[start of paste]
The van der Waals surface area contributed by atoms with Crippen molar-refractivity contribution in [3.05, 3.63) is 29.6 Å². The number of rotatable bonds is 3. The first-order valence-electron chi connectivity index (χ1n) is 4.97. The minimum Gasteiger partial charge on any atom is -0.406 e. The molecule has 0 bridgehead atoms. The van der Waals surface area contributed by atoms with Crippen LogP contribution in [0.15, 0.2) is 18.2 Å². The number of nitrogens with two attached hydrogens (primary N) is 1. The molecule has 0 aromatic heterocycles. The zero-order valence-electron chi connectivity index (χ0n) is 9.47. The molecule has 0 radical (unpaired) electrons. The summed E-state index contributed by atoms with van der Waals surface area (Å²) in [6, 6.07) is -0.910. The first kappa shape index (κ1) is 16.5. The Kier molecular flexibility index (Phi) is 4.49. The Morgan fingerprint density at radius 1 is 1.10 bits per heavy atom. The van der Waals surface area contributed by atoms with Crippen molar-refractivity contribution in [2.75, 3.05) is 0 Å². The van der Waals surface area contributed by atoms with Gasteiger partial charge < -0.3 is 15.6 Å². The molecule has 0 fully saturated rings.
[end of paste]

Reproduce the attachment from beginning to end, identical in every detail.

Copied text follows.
The van der Waals surface area contributed by atoms with Crippen molar-refractivity contribution in [3.05, 3.63) is 29.6 Å². The number of rotatable bonds is 3. The first-order valence-electron chi connectivity index (χ1n) is 4.97. The minimum Gasteiger partial charge on any atom is -0.406 e. The molecule has 0 bridgehead atoms. The van der Waals surface area contributed by atoms with Crippen LogP contribution in [0.15, 0.2) is 18.2 Å². The number of nitrogens with two attached hydrogens (primary N) is 1. The molecule has 0 aromatic heterocycles. The zero-order valence-electron chi connectivity index (χ0n) is 9.47. The molecule has 0 radical (unpaired) electrons. The summed E-state index contributed by atoms with van der Waals surface area (Å²) in [6, 6.07) is -0.910. The first kappa shape index (κ1) is 16.5. The Kier molecular flexibility index (Phi) is 4.49. The Morgan fingerprint density at radius 1 is 1.10 bits per heavy atom. The van der Waals surface area contributed by atoms with Crippen molar-refractivity contribution in [2.75, 3.05) is 0 Å². The van der Waals surface area contributed by atoms with Gasteiger partial charge < -0.3 is 15.6 Å². The molecule has 0 fully saturated rings.